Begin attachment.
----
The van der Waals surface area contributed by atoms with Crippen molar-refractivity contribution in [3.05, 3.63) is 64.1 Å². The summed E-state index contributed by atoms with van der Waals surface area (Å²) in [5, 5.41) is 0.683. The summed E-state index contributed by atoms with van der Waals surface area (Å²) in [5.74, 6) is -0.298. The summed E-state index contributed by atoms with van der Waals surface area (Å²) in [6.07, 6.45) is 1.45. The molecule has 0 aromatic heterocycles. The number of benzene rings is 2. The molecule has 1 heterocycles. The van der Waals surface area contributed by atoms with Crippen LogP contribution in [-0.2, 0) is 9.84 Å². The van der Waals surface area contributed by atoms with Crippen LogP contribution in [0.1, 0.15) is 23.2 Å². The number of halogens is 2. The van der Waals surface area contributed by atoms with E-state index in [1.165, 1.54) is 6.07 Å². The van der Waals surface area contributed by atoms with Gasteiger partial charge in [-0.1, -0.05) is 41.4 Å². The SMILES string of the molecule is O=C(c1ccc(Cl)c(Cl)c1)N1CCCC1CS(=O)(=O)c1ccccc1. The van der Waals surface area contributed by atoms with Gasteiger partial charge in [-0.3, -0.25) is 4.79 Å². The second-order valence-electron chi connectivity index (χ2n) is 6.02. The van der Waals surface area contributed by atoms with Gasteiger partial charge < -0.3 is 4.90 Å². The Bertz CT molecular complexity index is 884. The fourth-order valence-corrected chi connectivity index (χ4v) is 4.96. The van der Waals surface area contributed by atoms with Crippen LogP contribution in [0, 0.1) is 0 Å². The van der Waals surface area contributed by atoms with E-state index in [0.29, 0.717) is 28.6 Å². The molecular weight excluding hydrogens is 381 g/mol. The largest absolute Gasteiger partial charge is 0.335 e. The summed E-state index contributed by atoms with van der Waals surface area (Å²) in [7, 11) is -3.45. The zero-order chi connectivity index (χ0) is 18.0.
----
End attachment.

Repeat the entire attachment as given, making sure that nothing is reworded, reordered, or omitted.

The van der Waals surface area contributed by atoms with Crippen molar-refractivity contribution in [3.05, 3.63) is 64.1 Å². The summed E-state index contributed by atoms with van der Waals surface area (Å²) in [5, 5.41) is 0.683. The summed E-state index contributed by atoms with van der Waals surface area (Å²) in [5.74, 6) is -0.298. The summed E-state index contributed by atoms with van der Waals surface area (Å²) in [6.07, 6.45) is 1.45. The molecule has 0 aromatic heterocycles. The number of benzene rings is 2. The molecule has 1 heterocycles. The van der Waals surface area contributed by atoms with Crippen LogP contribution in [-0.2, 0) is 9.84 Å². The van der Waals surface area contributed by atoms with Crippen LogP contribution in [0.1, 0.15) is 23.2 Å². The number of halogens is 2. The van der Waals surface area contributed by atoms with E-state index in [1.165, 1.54) is 6.07 Å². The van der Waals surface area contributed by atoms with Gasteiger partial charge in [-0.1, -0.05) is 41.4 Å². The SMILES string of the molecule is O=C(c1ccc(Cl)c(Cl)c1)N1CCCC1CS(=O)(=O)c1ccccc1. The van der Waals surface area contributed by atoms with Gasteiger partial charge in [-0.3, -0.25) is 4.79 Å². The second-order valence-electron chi connectivity index (χ2n) is 6.02. The van der Waals surface area contributed by atoms with Gasteiger partial charge < -0.3 is 4.90 Å². The Bertz CT molecular complexity index is 884. The fourth-order valence-corrected chi connectivity index (χ4v) is 4.96. The van der Waals surface area contributed by atoms with Crippen LogP contribution in [0, 0.1) is 0 Å². The van der Waals surface area contributed by atoms with E-state index in [0.29, 0.717) is 28.6 Å². The molecular weight excluding hydrogens is 381 g/mol. The largest absolute Gasteiger partial charge is 0.335 e. The summed E-state index contributed by atoms with van der Waals surface area (Å²) in [7, 11) is -3.45. The zero-order chi connectivity index (χ0) is 18.0.